Letter from Jamie Drury, dairy farmer from Emmie-R Farms, Attunga, Peel Valley, New South Wales.


My name is Jamie Drury. I’m a seventh generation dairy farmer in the Peel Valley, NSW. We probably haven’t met, but I’m one of the farmers who provides the milk and other dairy products in your fridge. I’m writing on behalf of many more farmers to ask you to help us by choosing Pura and Dairy Farmers milk when you next stock up.

Our milk processor partner – Lion Dairy & Drinks – has added 10 cents per litre to the wholesale price, with every cent going to the farmers providing the milk. We don’t like asking for help, but we do really need the support.  Our story is a pretty common one for dairy farmers.

My family has been milking cows in country New South Wales for almost 150 years and we currently have 300 cows on 540 acres. I work about 100 hours a week – up at 2.30am home by 7pm. That’s Monday through Sunday, every week.

Our family’s first farm was in Singleton in the Hunter Valley and we’ve changed farms and breed of cows three times to be progressive and innovative in our industry.  The next generation was never expected to stay on the farm, but every generation has chosen to take it on and has innovated, improved the land, invested in new technology, and adapted to ensure the farm stays viable. You have to move with the times.

Farming is a tough business and we rely on the weather to provide for us. We came into this drought about two years ago. Back then we had two years’ feed stored. We were as prepared as we could be, but this has gone on for so long that like most other farmers, we’ve run out.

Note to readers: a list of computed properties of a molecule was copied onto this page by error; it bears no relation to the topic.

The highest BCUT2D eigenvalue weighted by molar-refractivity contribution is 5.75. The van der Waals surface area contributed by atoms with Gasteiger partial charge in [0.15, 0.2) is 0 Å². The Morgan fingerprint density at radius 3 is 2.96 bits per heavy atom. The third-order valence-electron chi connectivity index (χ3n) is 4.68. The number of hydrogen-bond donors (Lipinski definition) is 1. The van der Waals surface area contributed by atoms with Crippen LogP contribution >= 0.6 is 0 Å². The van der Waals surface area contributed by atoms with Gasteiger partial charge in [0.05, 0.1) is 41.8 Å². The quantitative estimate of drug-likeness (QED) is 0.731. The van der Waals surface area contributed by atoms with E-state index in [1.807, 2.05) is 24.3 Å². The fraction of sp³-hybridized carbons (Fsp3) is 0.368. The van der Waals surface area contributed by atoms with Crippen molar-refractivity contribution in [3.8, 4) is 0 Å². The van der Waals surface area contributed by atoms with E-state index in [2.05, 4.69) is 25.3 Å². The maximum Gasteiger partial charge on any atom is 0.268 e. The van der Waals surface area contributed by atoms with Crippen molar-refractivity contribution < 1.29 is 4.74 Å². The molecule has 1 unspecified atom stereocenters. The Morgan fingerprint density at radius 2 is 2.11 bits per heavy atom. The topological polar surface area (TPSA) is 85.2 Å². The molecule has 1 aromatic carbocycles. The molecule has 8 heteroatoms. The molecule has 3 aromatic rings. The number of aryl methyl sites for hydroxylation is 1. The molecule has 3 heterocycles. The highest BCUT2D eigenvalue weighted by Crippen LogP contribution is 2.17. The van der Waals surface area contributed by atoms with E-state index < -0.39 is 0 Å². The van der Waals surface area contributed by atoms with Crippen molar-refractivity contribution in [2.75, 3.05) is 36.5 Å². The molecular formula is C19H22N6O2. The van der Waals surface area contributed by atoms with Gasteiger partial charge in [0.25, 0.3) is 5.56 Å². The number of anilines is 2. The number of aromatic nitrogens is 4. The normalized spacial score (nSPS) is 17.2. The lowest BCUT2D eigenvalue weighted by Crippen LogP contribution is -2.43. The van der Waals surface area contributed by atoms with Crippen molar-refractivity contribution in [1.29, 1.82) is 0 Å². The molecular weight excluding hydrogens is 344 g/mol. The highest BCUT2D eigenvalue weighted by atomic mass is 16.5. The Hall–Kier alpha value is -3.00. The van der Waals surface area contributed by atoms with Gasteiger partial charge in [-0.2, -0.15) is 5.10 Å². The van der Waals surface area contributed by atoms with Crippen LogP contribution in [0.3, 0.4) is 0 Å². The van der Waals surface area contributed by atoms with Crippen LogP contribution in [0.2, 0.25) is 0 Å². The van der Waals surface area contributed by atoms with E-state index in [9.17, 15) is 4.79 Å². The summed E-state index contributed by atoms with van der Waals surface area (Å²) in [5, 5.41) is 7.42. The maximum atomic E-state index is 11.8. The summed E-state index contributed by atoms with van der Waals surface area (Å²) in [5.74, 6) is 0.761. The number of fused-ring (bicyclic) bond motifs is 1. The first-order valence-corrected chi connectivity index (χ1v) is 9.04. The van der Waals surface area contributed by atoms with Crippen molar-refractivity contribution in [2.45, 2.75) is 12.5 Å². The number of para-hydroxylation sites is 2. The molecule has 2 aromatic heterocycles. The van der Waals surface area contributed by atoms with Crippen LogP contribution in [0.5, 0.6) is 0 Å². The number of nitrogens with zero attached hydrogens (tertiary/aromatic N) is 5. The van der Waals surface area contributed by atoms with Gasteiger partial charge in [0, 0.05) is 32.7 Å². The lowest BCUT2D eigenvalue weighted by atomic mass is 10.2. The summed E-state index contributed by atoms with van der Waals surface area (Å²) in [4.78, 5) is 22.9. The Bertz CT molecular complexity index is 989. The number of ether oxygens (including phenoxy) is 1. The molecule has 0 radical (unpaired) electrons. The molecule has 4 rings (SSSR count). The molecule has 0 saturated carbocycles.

Our water bill is now five times higher than before the drought. Hay is four times more expensive and grain prices have doubled.  It’s not just the cost of the feed though, it’s being able to source it. Even though we’re surrounded by grain farms, we have to bring grain in from WA now because so many drought-affected farmers couldn’t even put a crop in to the ground. It’s been 50 years since they had a failed crop. We’re hoping like heck we get some rain for their summer crop.

“There’s very little water in the storages. We have rainfall records for the farm dating back to 1900. In those 120-odd years, the lowest recorded annual rainfall was 360mm. So far this year we’ve had 165mm – less than half the worst year on record. Most of the rain has been ineffective – a few millimetres that evaporate as soon as they hit the ground. Not the steady, soaking rain we need.”

It’s a day-to-day slog with no real end in sight.  The long range forecast last summer was for a cooler wetter summer. That didn’t This hasn’t happened. In fact, it’s been was the opposite – very hot and very dry.  We’re in uncharted territory – and it seems the computer models can’t predict the weather patterns anymore.

In the next 12 months we’ll just keep trying to come up with new ways to keep going. Most decisions we’re making are forced on us by the drought: weighing up which option is going to cause less pain. It’s tough going.

To give you an idea of what it’s like, imagine turning up to work every day knowing you’re not earning a wage.  Not knowing when things will improve, but that you’re at least 12 months from things getting better. And knowing that you have no option but to stay the course. We all have high debt loads. Selling is impossible – no-one will buy a farm right now. Farmers are trying to reduce stock, but no-one wants extra cattle.

This drought doesn’t just damage farmers. Suppliers, employees, and plenty of businesses past the farm gate are also hurting. 

When you buy Dairy Farmers and Pura-branded milk, you’re directly supporting farmers. The extra 10c per litre you pay really helps. We spend that money with local shops and local suppliers and that helps to support the whole community – there’s a multiplier effect.

Please keep buying Dairy Farmers and Pura-branded milk. 100% of the extra 10 cents per litre goes back to dairy farmers. It also shows farmers that people know we’re doing it tough and are prepared to help.

I can’t tell you how much that means to us.


Jamie Drury